Manor Farm Herbs
Manor Farm
Oxfordshire OX27 8DP


Myrtus communis

Slow growing 2 - 3 m
Suitable for:
Warm sheltered spot. Best under cover for winter in the north of the UK. Well drained soil and full sun.
Myrtle: Myrtus communis

Myrtle is an evergreen shrub with glossy, attractive foliage. It is native to the Mediterranean region, Middle East and North Africa. It is believed to have been introduced to the UK from Spain in 1585 by Sir Walter Raleigh, who brought orange trees at the same time.

With our cooler, damp climate it needs careful planting against a warm south facing wall in a dry sheltered position. In the northern parts of the UK it is better grown in a large container which can be protected from the cold and wet in winter.

Historically Myrtle is a very notable plant. It is mentioned several times in the bible and appears in the ancient mythology of both Greece and Rome.

Myrtle is closely associated with Aphrodite — the Greek goddess of love and beauty. The Roman counterpart is Venus, as typified in the famous Venus de Milo statue. Venus is described as emerging from the sea with a sprig of myrtle in her hand. In the temple gardens dedicated to both goddesses, myrtle was always grown in abundance, and Roman ladies wore myrtle wreaths in honour of Venus.

This has inspired bridal traditions using myrtle signifying the innocence of the bride.

Most especially the royal tradition starting with Queen Victoria. In 1845 she was gifted a bouquet containing Myrtle by Prince Albert's grandmother. A sprig from this was planted against the walls of Osborne House on the Isle of Wight — Queen Victoria's family retreat — where it still grows and flourishes today. Since that day a stem from that original myrtle bush has been included in all royal wedding bouquets right up to the present day when Kate Middleton married Prince William in April of 2011.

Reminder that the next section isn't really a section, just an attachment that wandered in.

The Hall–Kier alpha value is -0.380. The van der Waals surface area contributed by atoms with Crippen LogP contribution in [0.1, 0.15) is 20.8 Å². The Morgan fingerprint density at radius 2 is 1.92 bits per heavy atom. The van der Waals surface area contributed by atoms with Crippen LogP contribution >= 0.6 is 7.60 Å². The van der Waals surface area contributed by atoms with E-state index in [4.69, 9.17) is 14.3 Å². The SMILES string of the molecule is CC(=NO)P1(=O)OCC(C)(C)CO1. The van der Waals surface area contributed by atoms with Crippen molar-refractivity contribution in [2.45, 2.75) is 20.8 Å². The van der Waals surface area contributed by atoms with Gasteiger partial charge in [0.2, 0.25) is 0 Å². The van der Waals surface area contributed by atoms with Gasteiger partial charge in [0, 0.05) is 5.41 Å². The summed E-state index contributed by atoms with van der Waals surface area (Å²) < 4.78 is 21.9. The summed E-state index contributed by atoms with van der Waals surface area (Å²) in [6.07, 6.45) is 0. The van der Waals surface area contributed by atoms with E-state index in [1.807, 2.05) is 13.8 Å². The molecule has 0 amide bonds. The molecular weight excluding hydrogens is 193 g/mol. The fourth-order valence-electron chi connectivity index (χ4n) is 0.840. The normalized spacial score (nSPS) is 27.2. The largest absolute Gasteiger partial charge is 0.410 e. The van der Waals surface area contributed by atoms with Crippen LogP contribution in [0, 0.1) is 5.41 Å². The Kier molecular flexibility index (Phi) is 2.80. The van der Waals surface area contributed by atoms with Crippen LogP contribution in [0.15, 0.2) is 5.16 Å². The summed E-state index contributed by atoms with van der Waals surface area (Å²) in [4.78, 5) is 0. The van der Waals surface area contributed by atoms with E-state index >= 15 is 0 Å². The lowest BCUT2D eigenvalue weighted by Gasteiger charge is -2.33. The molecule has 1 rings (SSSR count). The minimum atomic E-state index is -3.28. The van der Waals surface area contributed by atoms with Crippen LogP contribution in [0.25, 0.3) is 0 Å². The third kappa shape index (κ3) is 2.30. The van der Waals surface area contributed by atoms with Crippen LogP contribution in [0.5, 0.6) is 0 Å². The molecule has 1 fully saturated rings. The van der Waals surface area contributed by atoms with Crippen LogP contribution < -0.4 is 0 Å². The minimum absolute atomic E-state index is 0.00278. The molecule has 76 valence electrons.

Most of us think of Myrtle as an attractive shrub to grow as an ornamental, but it is in fact a useful culinary herb, both the leaves, the flowers and subsequent berries can be used in cooking.

  • Sardinia is the only country where myrtle is used commonly in cooking. It is used in the same way as bay leaves to give a spicy, bitter, citrus flavour and the leaves are then discarded before serving.
  • It is also used in wood smoking to give a distinctive spicy flavour to the food.
  • In Middle Eastern cuisine both the leaves and the berries are used especially with lamb and pork.
  • The flavour is very similar to that of allspice and long shoots are wrapped around meat and poultry before roasting or grilling.

Herb teas made from the dried leaves and berries are used in the mediterranean region both to lower blood glucose and also for bladder and urinary infections.

Myrtle berries in particular contain many compounds thought to be beneficial to human health. Most especially myricetin — a flavonol — are anti-cancer, anti-inflammatory and anti-oxidant. There are studies on-going that suggest that myricetin might be beneficial to diabetics and also to alleviate the symptoms of Alzheimer's.